Tuesday, 12 November 2019

Horse Race Betting for Beginners

Horse racing is a sport loved by millions around the world, even the Queen and British aristocracy love it. In the United Kingdom, the Grand National is the biggest race of the year and is watched by millions more than any other race. In Australia, the Melbourne Cup enjoys this same status, with race day being a public holiday in most of the state of Victoria.

For many people, the Grand National or Melbourne Cup may be the only time they wager on a horse race. Many workplaces and friendship groups run a “sweepstakes”, where each person pays a nominal amount (around £1) for the right to select a horse at random. With around 40 horses entering the Grand National, this means the total prize money is around £40. This is usually shared by the top three horses, for example as £20 for first, £15 for second, and £5 for third. 

Although this is an easy way for millions of people to get involved in the event, selecting horses at random is not the best strategy for anyone who wants to take their betting on horses more seriously. For many people, the fun of horse racing is getting dressed up smartly and spending a day at the racecourse analysing the horses and track conditions to try to make winning picks. 


From the outside, this process of choosing horses can seem complicated and make you feel a little daunted. However, there are some simple things beginners can remember and do to make them look like a pro. 

Be disciplined 

First things first, you should make your betting decisions for the right reasons. If you lose on one race, you shouldn't let it influence your decisions for any future wagers that you place. In poker, this is a process called bankroll management, whereby a player accepts it is impossible to win every game and wagers accordingly. 

Don’t bet in anger or frustration after a loss, and don’t let a win make you overconfident. Take each race on its merits. 

Types of bet 

Horse racing has some of its own terminology when it comes to betting. These are the UK terms, they are slightly different in the US but the premise is the name. The types of bet you can place on horse races are:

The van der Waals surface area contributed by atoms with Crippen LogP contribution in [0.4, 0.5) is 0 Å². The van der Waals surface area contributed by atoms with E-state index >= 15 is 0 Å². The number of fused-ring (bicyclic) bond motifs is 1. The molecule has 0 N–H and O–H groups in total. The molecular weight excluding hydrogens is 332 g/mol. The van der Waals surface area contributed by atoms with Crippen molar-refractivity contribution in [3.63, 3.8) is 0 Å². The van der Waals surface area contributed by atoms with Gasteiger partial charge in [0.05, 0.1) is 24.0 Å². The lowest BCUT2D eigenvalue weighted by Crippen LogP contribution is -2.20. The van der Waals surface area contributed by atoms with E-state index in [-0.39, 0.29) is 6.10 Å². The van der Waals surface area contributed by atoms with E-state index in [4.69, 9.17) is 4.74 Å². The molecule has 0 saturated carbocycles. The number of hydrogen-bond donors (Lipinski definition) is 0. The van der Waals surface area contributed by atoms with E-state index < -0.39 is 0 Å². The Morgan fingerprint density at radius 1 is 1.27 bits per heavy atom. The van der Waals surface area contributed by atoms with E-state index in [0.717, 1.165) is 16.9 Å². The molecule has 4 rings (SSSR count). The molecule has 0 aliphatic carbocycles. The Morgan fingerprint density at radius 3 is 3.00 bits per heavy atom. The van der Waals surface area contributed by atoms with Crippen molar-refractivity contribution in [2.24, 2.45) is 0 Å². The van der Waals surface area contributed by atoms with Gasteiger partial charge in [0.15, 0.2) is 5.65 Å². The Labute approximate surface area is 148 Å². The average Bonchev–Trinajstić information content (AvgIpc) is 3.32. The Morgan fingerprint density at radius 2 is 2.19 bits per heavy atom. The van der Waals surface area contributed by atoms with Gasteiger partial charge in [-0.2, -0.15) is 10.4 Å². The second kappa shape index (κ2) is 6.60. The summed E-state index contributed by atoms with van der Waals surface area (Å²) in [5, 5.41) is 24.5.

• Outright win This is the simplest bet to make, you choose a horse you think might win and place at bet at the offered odds. If the odds are 4/1 and you bet £10, you’ll get back £50 (£40 + the initial £10 stake) if your chosen horse wins. 
  • Betting to Place Betting to place means that you are expecting the horse to place (finish) second or third. This can be a little more complicated as the number of positions change depending on the size of the field. Special races like the Grand National have slightly different rules, but typically, a race must have at least 5 horses to be able to make a place bet, then these rules kick in: 
  • 5-7 horses: will pay out on second place at ¼ odds 
  • 8-11 horses: will pay out on second and third place at ⅕ odds 
  • 12-15 horses: will pay out on second and third place at ¼ odds 
  • 16+ horses: will pay out on second, third and fourth place at ¼ odds 
  • Bet Each Way Betting each way combines a win and a place bet together, meaning the bet pays out on a win and up to fourth place (depending on how many runners are in the race). 

Compare prices 

You compare prices for many things in life: insurance, holidays, cars, mobile phones. Horse race betting is no different. You should compare the different odds made by the bookmakers at the track and online to see which one offers you the best options.  

Free bets 

Many online bookmakers offer free bets to attract new customers. Take advantage of these to make risk free bets while you find your feet. 

How to choose the right horse 

There is no exact science for choosing a winning horse. Any number of variables are in play during a race and while a horse may be an obvious favourite, a fall or some other bad luck could get in the way. 

Some people choose their horses based on their names, or by only choosing to bet the favourite. While this may sometimes pay off, in the long term it will always yield a negative result.  Instead, you should study the form of the runners. You should choose a horse that has recently performed well over a similar distance and on a track with similar ground conditions. You should keep up to date with horse racing so you head to track with as much information as possible.   

In Summary 

There are many things to remember when getting started with horse race betting. It is best to pace yourself, start by making small bets to get the hang of the terminology and the rules. Remember things can never go your way all the time, so keep your cool when they don’t. Choose your horses strategically, and refrain from picking the ones with “the funny names”. Most of all, remember to have fun, after all that’s why you’re doing it.

Photo credits: top, bottom